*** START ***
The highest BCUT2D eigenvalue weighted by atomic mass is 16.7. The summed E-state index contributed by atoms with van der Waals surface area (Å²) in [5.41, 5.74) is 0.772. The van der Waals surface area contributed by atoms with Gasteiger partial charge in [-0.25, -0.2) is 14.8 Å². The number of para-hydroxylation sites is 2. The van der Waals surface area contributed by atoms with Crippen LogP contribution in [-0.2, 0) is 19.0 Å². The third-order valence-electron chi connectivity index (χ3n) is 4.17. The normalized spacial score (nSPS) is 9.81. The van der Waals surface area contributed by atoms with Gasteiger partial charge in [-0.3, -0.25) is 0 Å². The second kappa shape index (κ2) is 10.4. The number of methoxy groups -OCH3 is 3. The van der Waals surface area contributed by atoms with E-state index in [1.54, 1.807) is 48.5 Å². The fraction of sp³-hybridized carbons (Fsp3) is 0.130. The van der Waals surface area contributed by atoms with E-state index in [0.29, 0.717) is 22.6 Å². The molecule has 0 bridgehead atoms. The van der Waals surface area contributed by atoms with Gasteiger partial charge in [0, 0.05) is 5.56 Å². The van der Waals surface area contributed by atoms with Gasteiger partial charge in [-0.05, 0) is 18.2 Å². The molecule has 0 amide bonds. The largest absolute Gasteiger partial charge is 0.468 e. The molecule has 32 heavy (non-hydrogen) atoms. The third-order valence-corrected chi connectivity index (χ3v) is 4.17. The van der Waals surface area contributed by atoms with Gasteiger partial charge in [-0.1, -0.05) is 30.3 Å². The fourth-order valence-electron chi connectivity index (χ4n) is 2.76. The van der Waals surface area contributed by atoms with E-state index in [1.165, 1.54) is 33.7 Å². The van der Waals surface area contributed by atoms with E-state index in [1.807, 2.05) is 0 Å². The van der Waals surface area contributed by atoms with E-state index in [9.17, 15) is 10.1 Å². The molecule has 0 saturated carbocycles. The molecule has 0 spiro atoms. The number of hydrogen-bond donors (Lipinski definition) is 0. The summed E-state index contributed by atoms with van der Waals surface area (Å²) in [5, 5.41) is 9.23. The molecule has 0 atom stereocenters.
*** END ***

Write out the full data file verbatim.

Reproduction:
The highest BCUT2D eigenvalue weighted by atomic mass is 16.7. The summed E-state index contributed by atoms with van der Waals surface area (Å²) in [5.41, 5.74) is 0.772. The van der Waals surface area contributed by atoms with Gasteiger partial charge in [-0.25, -0.2) is 14.8 Å². The number of para-hydroxylation sites is 2. The van der Waals surface area contributed by atoms with Crippen LogP contribution in [-0.2, 0) is 19.0 Å². The third-order valence-electron chi connectivity index (χ3n) is 4.17. The normalized spacial score (nSPS) is 9.81. The van der Waals surface area contributed by atoms with Gasteiger partial charge in [-0.3, -0.25) is 0 Å². The second kappa shape index (κ2) is 10.4. The number of methoxy groups -OCH3 is 3. The van der Waals surface area contributed by atoms with E-state index in [1.54, 1.807) is 48.5 Å². The fraction of sp³-hybridized carbons (Fsp3) is 0.130. The van der Waals surface area contributed by atoms with E-state index in [0.29, 0.717) is 22.6 Å². The molecule has 0 bridgehead atoms. The van der Waals surface area contributed by atoms with Gasteiger partial charge in [0, 0.05) is 5.56 Å². The van der Waals surface area contributed by atoms with Gasteiger partial charge in [-0.05, 0) is 18.2 Å². The molecule has 0 amide bonds. The largest absolute Gasteiger partial charge is 0.468 e. The molecule has 32 heavy (non-hydrogen) atoms. The third-order valence-corrected chi connectivity index (χ3v) is 4.17. The van der Waals surface area contributed by atoms with Gasteiger partial charge in [-0.1, -0.05) is 30.3 Å². The fourth-order valence-electron chi connectivity index (χ4n) is 2.76. The van der Waals surface area contributed by atoms with E-state index in [1.165, 1.54) is 33.7 Å². The van der Waals surface area contributed by atoms with E-state index in [1.807, 2.05) is 0 Å². The van der Waals surface area contributed by atoms with E-state index in [9.17, 15) is 10.1 Å². The molecule has 0 saturated carbocycles. The molecule has 0 spiro atoms. The number of hydrogen-bond donors (Lipinski definition) is 0. The summed E-state index contributed by atoms with van der Waals surface area (Å²) in [5, 5.41) is 9.23. The molecule has 0 atom stereocenters.